Digital technology is taking over the world, and nowhere is this evolution more obvious than in the manufacturing and industrial sectors. Dubbed Industry 4.0, this Fourth Industrial Revolution is driven by embedded software systems and smart devices that now power the industrial value chain.
As manufacturing, transportation, logistics, and other industries digitize their systems, massive amounts of data are being generated by sensors and other IoT technology. This data has the potential to increase value and quality throughout the supply chain, but only if organizations can extract actionable insights from this high volume of complex, unstructured data.
For many organizations that are pushing forward quickly with their digitization initiatives, the only way to manage and create business value with their data is to apply artificial intelligence (AI) and machine learning technology to automate some operations and scale their sensor data analytics.
Benefits of AI in Industry 4.0
According to Gartner, by the end of 2024, 75 percent of enterprises will operationalize AI. What this means for industry and manufacturing is that more organizations will be poised to take advantage of the benefits AI provides, including:
Performing Tasks Humans Can’t
This applies both to complex, large-scale analytics and to physical tasks that are either too difficult or too dangerous for people. AI can do both.
AI can take large quantities of structured and unstructured data and create visualizations that provide an at-a-glance information radiator that allows organizations to maximize efficiency throughout the entire value chain.
Humans are human, so they make mistakes. AI technology can learn to do repetitive tasks that are common sources of human error, which improves data quality and, by extension, business outcomes.
Although the initial investment in new AI technology may seem high, over time, organizations will see a lot of ROI as savings accrue from less overhead, more efficiency, optimized processes, and fewer human errors to create waste.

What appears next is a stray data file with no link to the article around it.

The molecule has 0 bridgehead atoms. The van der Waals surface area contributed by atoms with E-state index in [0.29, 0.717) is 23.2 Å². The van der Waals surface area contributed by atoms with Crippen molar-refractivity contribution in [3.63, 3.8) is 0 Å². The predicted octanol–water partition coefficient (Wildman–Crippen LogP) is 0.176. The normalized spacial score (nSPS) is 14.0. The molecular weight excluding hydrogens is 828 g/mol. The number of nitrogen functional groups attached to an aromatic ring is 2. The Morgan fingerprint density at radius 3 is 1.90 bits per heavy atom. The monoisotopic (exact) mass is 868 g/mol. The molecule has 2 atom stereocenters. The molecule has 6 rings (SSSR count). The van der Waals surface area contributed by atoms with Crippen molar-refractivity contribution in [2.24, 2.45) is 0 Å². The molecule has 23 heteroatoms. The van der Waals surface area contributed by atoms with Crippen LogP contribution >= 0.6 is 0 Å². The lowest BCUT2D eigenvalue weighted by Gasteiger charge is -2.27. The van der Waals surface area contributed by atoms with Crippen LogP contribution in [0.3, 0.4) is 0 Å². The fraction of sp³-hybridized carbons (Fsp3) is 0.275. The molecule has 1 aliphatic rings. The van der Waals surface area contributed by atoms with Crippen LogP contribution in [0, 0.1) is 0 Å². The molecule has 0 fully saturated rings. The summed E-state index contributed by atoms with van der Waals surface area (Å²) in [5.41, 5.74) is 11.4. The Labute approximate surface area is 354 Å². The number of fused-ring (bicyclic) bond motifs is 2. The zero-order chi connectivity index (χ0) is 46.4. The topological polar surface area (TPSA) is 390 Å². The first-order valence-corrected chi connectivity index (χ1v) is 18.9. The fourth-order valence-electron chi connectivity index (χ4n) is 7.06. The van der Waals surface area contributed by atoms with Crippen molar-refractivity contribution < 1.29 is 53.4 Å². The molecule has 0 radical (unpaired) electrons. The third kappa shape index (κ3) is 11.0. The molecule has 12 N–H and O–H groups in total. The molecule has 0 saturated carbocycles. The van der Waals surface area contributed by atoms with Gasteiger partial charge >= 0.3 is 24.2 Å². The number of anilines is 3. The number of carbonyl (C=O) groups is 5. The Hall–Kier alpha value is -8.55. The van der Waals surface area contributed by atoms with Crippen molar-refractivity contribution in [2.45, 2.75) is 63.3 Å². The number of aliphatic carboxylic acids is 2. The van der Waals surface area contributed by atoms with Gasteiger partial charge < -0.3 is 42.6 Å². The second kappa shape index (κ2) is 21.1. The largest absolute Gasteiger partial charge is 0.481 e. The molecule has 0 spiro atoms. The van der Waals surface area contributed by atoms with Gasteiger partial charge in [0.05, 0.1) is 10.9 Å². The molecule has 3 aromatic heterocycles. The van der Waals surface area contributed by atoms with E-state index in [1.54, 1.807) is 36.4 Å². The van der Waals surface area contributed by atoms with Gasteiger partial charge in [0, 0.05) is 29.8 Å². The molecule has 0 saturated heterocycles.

The Role of Artificial Intelligence in Evaluating Sensor Data Analytics
The systems, devices, and machines used in manufacturing and industry are continuously sending out information. Using AI, this sensor data can be distilled down to actionable steps that directly impact the organization’s business outcomes, revenue, and innovation capabilities.
Here are five ways Industry 4.0 is using AI to power sensor data analytics:
1. Empower decision-making.
Data-driven decisions are more likely to generate positive results for the business. Machine learning and AI algorithms analyze both real-time and historic sensor data to uncover trends hidden within the data. These patterns can provide insight into processes and performance that can be used to influence next-step decisions for improving business outcomes and efficiencies.
2. Improve quality and safety.
Sensors are widely used in manufacturing, transportation, logistics, and other industries to improve processes and policies that have an impact throughout the value chain, from owner to worker to end user. Sensor data can be analyzed to pinpoint problems in the manufacturing process, optimize delivery routes, and prevent hazardous working conditions.
AI can monitor real-time sensor data and make adjustments as needed in response to performance issues, traffic conditions, or other data inputs that affect productivity or safety.
3. Increase understanding.
One of the most critical use cases for AI in sensor data analysis is empowering non-data scientists to read, understand, and use the data independently. Using natural language generation and multi-dimensional visualizations, AI can convert even highly complex data sets and analytics into a human-readable and usable format.
4. Simplify unstructured data.
Sensor data is primarily unstructured, which can make it almost impossible to analyze using a traditional spreadsheet/2D graphical approach. AI supercharges unstructured data analysis with machine learning algorithms and routines that draw out interconnections and hard-to-see relationships inside your unstructured data sets. Connecting the dots within this data provides valuable insight that would otherwise be missed.
5. Enable predictive maintenance.
Tracking sensor data over time helps organizations identify systems and components that are prone to failure. Knowing that these weaknesses exist allows maintenance teams to implement predictive maintenance strategies to proactively replace or repair parts and prevent expensive breakdowns and unscheduled downtime.
Artificial intelligence is rapidly becoming an essential tool for today’s sensor data analytics. If your analytics strategy doesn’t include AI and machine learning, you aren’t maximizing your value chain potential.